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ADDICTION: Is It All in My Mind?

A long-held belief for many, being truly addicted requires that a person be both psychologically AND physically hooked. In other words, there must be a craving as well as physical discomfort. This is not always the case. It can be one OR the other as well as BOTH.


The body reacts differently to different types of drugs than the brain does. For example, alcohol and heroin, affect us in a different way than do stimulants, like cocaine and meth. For example, when a person abstains from alcohol there will be a physical withdrawal in the form of shakiness and nausea and there will also be the psychological withdrawal of desire for another drink. With stimulants, such as cocaine, a person will only experience psychological withdrawal upon stopping. Therefore, physical and psychological reactions to substances are not universal across the board. Using the lack of one or the other as an indicator of addiction can often lead the person to believe they do not have a problem. Even if the substance is not producing physical effects, it should not be considered less addictive.

Psychological vs Physical

Physical Addiction

When your body’s cells can’t function without a substance or drug, you have become physically dependent. Once the body starts to become depleted of the substance, painful withdrawal symptoms kick in. And since the quickest way to ease the pain is to take more drugs, most of those who try to quit “cold turkey” are unable to do so. Some typical withdrawal symptoms brought on by a physical addiction can include tremors or “shakes,” nausea, diarrhea, chills and body aches.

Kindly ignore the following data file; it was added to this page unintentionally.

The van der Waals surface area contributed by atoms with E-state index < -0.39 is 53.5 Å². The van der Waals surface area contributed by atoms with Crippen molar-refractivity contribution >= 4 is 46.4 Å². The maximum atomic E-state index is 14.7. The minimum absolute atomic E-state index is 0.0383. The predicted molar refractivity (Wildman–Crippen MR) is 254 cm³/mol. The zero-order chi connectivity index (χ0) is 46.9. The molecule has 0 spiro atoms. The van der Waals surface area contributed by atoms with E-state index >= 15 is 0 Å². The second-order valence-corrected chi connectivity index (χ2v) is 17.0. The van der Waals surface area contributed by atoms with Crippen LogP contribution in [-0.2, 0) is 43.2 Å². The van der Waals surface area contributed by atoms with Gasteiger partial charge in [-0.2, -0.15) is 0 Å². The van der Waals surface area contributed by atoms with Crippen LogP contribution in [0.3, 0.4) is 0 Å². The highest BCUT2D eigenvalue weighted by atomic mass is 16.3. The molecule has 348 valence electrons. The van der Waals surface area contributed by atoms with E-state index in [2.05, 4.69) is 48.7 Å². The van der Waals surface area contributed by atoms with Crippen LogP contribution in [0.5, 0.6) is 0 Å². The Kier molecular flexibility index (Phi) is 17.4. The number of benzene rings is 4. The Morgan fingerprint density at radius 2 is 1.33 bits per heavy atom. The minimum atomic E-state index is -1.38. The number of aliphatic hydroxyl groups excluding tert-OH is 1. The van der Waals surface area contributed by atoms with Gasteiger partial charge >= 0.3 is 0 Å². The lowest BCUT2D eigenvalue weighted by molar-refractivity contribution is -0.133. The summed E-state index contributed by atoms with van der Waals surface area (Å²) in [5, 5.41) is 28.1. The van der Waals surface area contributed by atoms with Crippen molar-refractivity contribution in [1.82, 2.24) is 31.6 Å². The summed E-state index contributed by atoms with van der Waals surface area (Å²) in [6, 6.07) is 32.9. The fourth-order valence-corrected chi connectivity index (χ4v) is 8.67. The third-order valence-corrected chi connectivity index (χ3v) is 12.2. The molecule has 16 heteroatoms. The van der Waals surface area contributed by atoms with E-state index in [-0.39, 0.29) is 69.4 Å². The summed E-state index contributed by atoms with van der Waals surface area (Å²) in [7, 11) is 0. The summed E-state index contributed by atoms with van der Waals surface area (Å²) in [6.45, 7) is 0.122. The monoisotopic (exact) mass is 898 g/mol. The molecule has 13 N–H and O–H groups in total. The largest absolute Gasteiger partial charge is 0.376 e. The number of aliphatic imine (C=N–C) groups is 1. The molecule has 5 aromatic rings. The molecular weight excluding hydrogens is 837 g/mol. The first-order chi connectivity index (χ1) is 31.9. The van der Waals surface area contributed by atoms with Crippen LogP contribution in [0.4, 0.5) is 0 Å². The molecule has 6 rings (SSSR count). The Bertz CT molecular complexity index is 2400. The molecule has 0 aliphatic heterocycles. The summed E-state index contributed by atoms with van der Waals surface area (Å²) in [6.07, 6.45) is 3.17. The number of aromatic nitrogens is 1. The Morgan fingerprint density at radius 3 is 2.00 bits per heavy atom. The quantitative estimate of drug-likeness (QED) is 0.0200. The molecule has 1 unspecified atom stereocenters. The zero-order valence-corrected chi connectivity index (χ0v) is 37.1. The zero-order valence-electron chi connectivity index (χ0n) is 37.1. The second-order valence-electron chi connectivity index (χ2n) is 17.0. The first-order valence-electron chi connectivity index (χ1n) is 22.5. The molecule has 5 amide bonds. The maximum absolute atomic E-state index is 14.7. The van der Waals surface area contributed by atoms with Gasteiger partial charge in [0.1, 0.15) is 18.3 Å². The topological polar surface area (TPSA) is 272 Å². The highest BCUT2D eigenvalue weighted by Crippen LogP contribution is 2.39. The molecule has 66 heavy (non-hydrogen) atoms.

Psychological Addiction

A psychological addiction is defined as a perceived need to use. For example, someone addicted to marijuana might think they have to have the drug in order to fall asleep quickly and peacefully. However, they will eventually fall asleep without the drug…and they’ll do so without ever experiencing the physical effects of withdrawal. In severe cases of psychological addiction, these thoughts become all-consuming. Without help, a psychological dependency can transform a drug of choice into your central focus of life.

Treatment for Physical vs Psychological

When it comes to treatment methods for physical and psychological addictions, they are conducted separately, yet still go hand-in-hand. Physical addiction is typically addressed through a medically supervised detoxification that can last anywhere from a few days to a week. As you are slowly weaned off your substance of choice, you don’t experience the negative physical symptoms typically associated with withdrawal.

With the right tools, whatever your addiction may be, you can overcome it.

When the physical process is complete, treatment for psychological addiction begins. Because detox doesn’t address underlying desires to use, inpatient treatment programs are recommended in order to learn how to handle the inevitable temptation to relapse. Therapy sessions, relapse prevention plans, holistic practices and coping techniques used during rehab are all essential to living a sober life. Carrying these tools with you as you traverse the world anew will help you maintain your sobriety.